I have worked in libraries and archives for more than 30 years. I am an artist, librarian, application developer and programmer, database creator and administrator, and project manager. I strive to build non-invasive, and durable, workflow applications that support the collection of metadata that can ultimately be used to illuminate all that we know about the materials we hold. I feel that my artistic insights and analytical talents are revealed when I participate in the creation of truly transformational online experiences.
How did I start? Why did I not quit?
I came to the work that I do out of passionate desires to dream, design, build, and analyze tools that contribute to my search for knowledge. I became a librarian by accident. The law firm, where I worked as a file clerk, purchased Lexis/Nexis for the whole office. Now everyone could do their own searching. In the partners’ minds, the professional law librarian was no longer needed. The lawyers asked me to manage the library as I had the file room. However, I realized quickly that I couldn’t replace the experienced law librarian in searching for information. My searching of Lexis/Nexis wouldn’t give me the results the professional librarian could produce. She had a tacit knowledge that enabled her to analyze the result set, and she knew of the huge set of information that wasn’t represented in that database. I was scared by others’ assumptions that all information could be accessed using this singular tool.
As an artist, it was important for me to understand the strengths and limitations of my tools. I set about learning how to program using various programming languages. I learned how to manipulate data in databases. As I studied, I realized that I needed more formal training in how librarians structure information in order to capture and access it. I took my GRE and found, to my astonishment, that I was gifted in the type of logic best suited for a computer science major. Should I earn a computer science degree instead of one in library science? My advisor made a persuasive argument in favor of using my programming talents in working for libraries. She appealed to my desire to make meaningful tools that would help break down the barriers to information and helped me realize that I could create the world I wanted to live in by making information freely accessible.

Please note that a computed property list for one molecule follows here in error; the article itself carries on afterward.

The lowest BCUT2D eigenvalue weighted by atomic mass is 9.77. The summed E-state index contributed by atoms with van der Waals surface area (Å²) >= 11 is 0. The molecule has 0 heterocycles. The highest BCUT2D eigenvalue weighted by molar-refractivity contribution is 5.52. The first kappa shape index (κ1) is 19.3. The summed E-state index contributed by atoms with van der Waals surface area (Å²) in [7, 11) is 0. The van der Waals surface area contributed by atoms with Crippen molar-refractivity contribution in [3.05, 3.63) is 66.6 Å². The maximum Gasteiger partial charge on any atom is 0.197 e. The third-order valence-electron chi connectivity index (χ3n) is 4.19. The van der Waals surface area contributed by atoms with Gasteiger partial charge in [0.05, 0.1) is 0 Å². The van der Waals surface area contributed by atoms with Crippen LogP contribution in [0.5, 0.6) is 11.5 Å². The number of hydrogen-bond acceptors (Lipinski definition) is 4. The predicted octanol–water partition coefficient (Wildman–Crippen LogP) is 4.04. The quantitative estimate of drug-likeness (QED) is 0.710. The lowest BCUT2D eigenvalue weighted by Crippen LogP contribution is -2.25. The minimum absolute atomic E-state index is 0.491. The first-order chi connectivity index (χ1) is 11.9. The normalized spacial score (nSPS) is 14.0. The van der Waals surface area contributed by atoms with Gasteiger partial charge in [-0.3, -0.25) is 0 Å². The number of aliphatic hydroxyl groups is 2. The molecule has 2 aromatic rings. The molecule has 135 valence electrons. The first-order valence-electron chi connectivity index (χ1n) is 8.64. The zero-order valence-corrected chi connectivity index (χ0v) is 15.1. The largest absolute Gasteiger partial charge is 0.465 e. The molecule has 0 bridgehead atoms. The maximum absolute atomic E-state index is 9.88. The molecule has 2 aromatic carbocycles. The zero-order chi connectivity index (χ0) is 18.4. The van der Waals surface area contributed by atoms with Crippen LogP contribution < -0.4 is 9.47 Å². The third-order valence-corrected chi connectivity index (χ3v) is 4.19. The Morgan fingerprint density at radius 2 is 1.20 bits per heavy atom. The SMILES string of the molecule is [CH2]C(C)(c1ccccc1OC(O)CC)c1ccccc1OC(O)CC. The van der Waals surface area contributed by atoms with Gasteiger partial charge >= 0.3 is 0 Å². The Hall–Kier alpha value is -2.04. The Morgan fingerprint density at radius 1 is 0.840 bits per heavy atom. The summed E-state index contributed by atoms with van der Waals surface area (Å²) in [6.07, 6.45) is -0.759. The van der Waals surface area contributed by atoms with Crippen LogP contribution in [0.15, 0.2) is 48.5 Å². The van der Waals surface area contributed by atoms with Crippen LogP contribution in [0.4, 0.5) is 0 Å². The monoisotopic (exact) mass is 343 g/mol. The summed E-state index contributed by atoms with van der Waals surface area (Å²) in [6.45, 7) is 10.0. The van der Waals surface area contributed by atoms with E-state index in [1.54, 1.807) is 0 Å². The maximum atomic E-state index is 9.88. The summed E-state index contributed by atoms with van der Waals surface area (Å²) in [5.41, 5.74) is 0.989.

I was committed to library science as a course of study, but I had barriers in front of me that would make me question my choice every step of the way. Some of my teachers and colleagues didn’t value my work as a programmer. Being an artist, and a woman, they assumed I couldn’t understand the complexities and abstract principles of computer science. Fortunately, I ignored them and set my goals toward programming library applications, and selected opportunities where I felt I would thrive. Eventually, the Archives of American Art became that place. It is small, open to prototyping and testing new ideas and practices for capturing and delivering our archival assets and metadata digitally. Working with a talented team of librarians, archivists, and programmers, we create tools that support creative exploration and discovery of information.
Why didn’t I quit when I ran into barriers and repeated frustrations? Because I am an artist rooted in making things. I understand that there will be failures, diversions, and delays in the creation of innovative tools and work processes. I understand the need for collegiality in both my artistic and my library work. I enjoy the give and take of solving difficult problems collectively, and I have a lot of patience and curiosity for improving any process that helps make information accessible to all.